You need to own all the bicycles that will allow you to do the type of riding you enjoy.
Everyone who rides a bicycle starts with one bicycle. Nobody launches into cycling with a stable of bikes. But eventually, or sooner than that, most bike riders start to consider the idea that more than one bike would be great.
Here are some reasons I’ve heard about why you might need another bike.
Your current bike is too slow or too old or too heavy or too ‘not carbon’. So you need one that is faster/newer/lighter/made from carbon.
Sometimes your “best” bike is unavailable because it is being serviced by a professional or has been serviced by you or has a flat tyre or has torn bar tape or the DI2 battery is flat. You need a second bike for the days when you can’t ride your first bike.
You have a road bike but you need a mountain bike. ‘Cos mountain biking is cool.
You have a mountain bike and a road bike, but you need a gravel bike. ‘Cos gravel biking is cool.
You have a mountain bike but you need a road bike. Not sure why, have never actually heard this one.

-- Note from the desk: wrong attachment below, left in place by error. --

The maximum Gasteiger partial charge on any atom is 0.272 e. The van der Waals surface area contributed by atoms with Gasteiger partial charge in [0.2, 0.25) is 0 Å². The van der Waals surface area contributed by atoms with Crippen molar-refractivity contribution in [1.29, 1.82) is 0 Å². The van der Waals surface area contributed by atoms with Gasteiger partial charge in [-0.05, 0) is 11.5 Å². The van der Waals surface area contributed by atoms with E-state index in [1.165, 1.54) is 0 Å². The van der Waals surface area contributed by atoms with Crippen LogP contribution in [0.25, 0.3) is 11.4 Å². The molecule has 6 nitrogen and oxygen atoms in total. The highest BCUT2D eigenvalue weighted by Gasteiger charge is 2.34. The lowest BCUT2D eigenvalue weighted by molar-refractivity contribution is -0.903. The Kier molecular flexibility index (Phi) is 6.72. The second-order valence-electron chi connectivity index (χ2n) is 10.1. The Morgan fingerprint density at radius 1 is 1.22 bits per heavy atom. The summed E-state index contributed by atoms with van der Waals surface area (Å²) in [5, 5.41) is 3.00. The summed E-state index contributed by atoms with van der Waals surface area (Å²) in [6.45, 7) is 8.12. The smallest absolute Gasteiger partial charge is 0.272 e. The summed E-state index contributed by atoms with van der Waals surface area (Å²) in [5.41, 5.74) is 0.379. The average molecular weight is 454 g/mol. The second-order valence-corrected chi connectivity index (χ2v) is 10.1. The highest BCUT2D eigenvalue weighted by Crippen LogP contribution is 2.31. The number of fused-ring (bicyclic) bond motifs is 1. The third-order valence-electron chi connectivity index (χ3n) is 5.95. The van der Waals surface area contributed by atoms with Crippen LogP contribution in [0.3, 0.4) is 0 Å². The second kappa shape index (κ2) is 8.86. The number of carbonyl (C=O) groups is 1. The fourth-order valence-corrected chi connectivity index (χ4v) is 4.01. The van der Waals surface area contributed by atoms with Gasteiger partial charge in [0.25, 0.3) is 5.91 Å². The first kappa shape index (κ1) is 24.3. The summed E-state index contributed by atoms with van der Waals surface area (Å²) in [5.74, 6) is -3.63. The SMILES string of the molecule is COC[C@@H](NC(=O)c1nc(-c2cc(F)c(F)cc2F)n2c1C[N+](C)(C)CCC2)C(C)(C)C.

You have a commuter bike but you need an e-bike. ‘Cos e-biking is great on days when you don’t feel like riding.
And so on ad infinitum. This sequence is called N+1.
N+1 The number of bikes that a bike rider should own is often expressed as N+1, where N is the current number of bikes you own. For many riders however, the number of bikes you actually own is more practically expressed as S-1, where S is the number of bikes owned which would cause your significant other to leave you (presumably for a non-bike rider).
N+1 is of course a frivolous answer, and because none of us really have endless funds or a shed big enough to house all the bikes, the question still remains. How many bikes should I own?
My answer to the question, how many bikes do you need? One. You only need one bike … of each type.
I only have one road bike, one cyclocross bike, one commuting/touring bike, one mountain bike and one e-bike.